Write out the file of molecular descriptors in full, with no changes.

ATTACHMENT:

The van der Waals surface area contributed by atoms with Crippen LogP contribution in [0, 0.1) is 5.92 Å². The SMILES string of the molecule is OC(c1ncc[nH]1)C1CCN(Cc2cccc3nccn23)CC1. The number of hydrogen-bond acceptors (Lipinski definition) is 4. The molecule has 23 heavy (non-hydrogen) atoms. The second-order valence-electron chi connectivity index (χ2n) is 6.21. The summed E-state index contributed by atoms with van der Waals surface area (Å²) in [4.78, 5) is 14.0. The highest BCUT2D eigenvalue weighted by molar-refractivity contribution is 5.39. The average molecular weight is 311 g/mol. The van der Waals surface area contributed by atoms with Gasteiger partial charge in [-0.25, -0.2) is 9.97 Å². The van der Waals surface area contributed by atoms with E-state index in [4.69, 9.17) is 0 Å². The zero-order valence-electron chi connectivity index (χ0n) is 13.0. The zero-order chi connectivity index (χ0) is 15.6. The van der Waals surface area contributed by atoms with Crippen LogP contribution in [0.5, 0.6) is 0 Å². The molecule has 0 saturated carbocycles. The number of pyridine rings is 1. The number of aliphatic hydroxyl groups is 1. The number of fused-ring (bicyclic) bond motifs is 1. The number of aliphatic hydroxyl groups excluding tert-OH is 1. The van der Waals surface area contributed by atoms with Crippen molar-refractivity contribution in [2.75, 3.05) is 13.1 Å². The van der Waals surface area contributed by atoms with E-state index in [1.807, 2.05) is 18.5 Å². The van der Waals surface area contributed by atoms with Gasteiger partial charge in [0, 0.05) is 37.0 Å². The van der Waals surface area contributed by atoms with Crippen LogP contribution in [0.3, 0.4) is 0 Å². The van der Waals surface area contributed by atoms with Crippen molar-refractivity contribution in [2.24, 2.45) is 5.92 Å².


The van der Waals surface area contributed by atoms with Crippen LogP contribution in [0, 0.1) is 5.92 Å². The SMILES string of the molecule is OC(c1ncc[nH]1)C1CCN(Cc2cccc3nccn23)CC1. The number of hydrogen-bond acceptors (Lipinski definition) is 4. The molecule has 23 heavy (non-hydrogen) atoms. The second-order valence-electron chi connectivity index (χ2n) is 6.21. The summed E-state index contributed by atoms with van der Waals surface area (Å²) in [4.78, 5) is 14.0. The highest BCUT2D eigenvalue weighted by molar-refractivity contribution is 5.39. The average molecular weight is 311 g/mol. The van der Waals surface area contributed by atoms with Gasteiger partial charge in [-0.25, -0.2) is 9.97 Å². The van der Waals surface area contributed by atoms with E-state index in [4.69, 9.17) is 0 Å². The zero-order valence-electron chi connectivity index (χ0n) is 13.0. The zero-order chi connectivity index (χ0) is 15.6. The van der Waals surface area contributed by atoms with Crippen LogP contribution in [0.5, 0.6) is 0 Å². The molecule has 0 saturated carbocycles. The number of pyridine rings is 1. The number of aliphatic hydroxyl groups is 1. The number of fused-ring (bicyclic) bond motifs is 1. The number of aliphatic hydroxyl groups excluding tert-OH is 1. The van der Waals surface area contributed by atoms with Crippen molar-refractivity contribution in [2.75, 3.05) is 13.1 Å². The van der Waals surface area contributed by atoms with E-state index in [1.807, 2.05) is 18.5 Å². The van der Waals surface area contributed by atoms with Gasteiger partial charge in [0, 0.05) is 37.0 Å². The van der Waals surface area contributed by atoms with Crippen LogP contribution in [0.3, 0.4) is 0 Å². The van der Waals surface area contributed by atoms with Crippen molar-refractivity contribution in [2.24, 2.45) is 5.92 Å².